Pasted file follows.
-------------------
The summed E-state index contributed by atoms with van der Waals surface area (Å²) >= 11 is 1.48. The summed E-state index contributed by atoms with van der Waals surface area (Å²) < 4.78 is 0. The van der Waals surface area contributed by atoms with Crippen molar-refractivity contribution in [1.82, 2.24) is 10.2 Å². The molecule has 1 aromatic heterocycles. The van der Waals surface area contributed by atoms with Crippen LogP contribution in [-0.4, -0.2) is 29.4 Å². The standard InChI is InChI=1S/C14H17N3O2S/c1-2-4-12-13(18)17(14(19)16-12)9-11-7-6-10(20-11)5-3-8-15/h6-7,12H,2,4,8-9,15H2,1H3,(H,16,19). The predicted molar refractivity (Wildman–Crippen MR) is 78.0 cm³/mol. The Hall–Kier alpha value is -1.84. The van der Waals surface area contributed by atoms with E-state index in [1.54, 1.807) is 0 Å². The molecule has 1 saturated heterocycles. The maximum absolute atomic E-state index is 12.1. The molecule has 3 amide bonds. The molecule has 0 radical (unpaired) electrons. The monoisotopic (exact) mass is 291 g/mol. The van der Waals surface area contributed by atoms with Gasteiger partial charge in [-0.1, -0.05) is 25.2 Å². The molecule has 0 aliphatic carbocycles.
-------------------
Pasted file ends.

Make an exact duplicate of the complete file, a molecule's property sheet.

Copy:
The summed E-state index contributed by atoms with van der Waals surface area (Å²) >= 11 is 1.48. The summed E-state index contributed by atoms with van der Waals surface area (Å²) < 4.78 is 0. The van der Waals surface area contributed by atoms with Crippen molar-refractivity contribution in [1.82, 2.24) is 10.2 Å². The molecule has 1 aromatic heterocycles. The van der Waals surface area contributed by atoms with Crippen LogP contribution in [-0.4, -0.2) is 29.4 Å². The standard InChI is InChI=1S/C14H17N3O2S/c1-2-4-12-13(18)17(14(19)16-12)9-11-7-6-10(20-11)5-3-8-15/h6-7,12H,2,4,8-9,15H2,1H3,(H,16,19). The predicted molar refractivity (Wildman–Crippen MR) is 78.0 cm³/mol. The Hall–Kier alpha value is -1.84. The van der Waals surface area contributed by atoms with E-state index in [1.54, 1.807) is 0 Å². The molecule has 1 saturated heterocycles. The maximum absolute atomic E-state index is 12.1. The molecule has 3 amide bonds. The molecule has 0 radical (unpaired) electrons. The monoisotopic (exact) mass is 291 g/mol. The van der Waals surface area contributed by atoms with Gasteiger partial charge in [-0.1, -0.05) is 25.2 Å². The molecule has 0 aliphatic carbocycles.